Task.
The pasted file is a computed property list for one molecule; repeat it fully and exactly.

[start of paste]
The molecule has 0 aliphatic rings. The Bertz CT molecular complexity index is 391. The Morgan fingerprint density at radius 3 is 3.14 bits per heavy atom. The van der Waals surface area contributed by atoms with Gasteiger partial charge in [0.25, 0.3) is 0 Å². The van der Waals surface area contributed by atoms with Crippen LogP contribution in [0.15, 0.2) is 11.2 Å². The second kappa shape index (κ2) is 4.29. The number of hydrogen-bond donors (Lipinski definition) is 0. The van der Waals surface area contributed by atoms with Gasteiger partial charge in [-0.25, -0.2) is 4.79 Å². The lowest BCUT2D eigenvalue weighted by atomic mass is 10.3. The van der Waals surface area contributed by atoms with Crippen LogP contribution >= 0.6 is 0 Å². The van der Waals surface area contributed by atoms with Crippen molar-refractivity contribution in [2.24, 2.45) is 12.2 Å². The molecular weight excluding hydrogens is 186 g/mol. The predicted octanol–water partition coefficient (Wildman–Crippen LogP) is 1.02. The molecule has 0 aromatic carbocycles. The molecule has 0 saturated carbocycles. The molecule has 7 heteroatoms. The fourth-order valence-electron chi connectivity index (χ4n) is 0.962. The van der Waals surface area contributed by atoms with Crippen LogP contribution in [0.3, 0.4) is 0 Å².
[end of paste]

The molecule has 0 aliphatic rings. The Bertz CT molecular complexity index is 391. The Morgan fingerprint density at radius 3 is 3.14 bits per heavy atom. The van der Waals surface area contributed by atoms with Gasteiger partial charge in [0.25, 0.3) is 0 Å². The van der Waals surface area contributed by atoms with Crippen LogP contribution in [0.15, 0.2) is 11.2 Å². The second kappa shape index (κ2) is 4.29. The number of hydrogen-bond donors (Lipinski definition) is 0. The van der Waals surface area contributed by atoms with Gasteiger partial charge in [-0.25, -0.2) is 4.79 Å². The lowest BCUT2D eigenvalue weighted by atomic mass is 10.3. The van der Waals surface area contributed by atoms with Crippen LogP contribution >= 0.6 is 0 Å². The van der Waals surface area contributed by atoms with Crippen molar-refractivity contribution in [2.24, 2.45) is 12.2 Å². The molecular weight excluding hydrogens is 186 g/mol. The predicted octanol–water partition coefficient (Wildman–Crippen LogP) is 1.02. The molecule has 0 aromatic carbocycles. The molecule has 0 saturated carbocycles. The molecule has 7 heteroatoms. The fourth-order valence-electron chi connectivity index (χ4n) is 0.962. The van der Waals surface area contributed by atoms with Crippen LogP contribution in [0.3, 0.4) is 0 Å².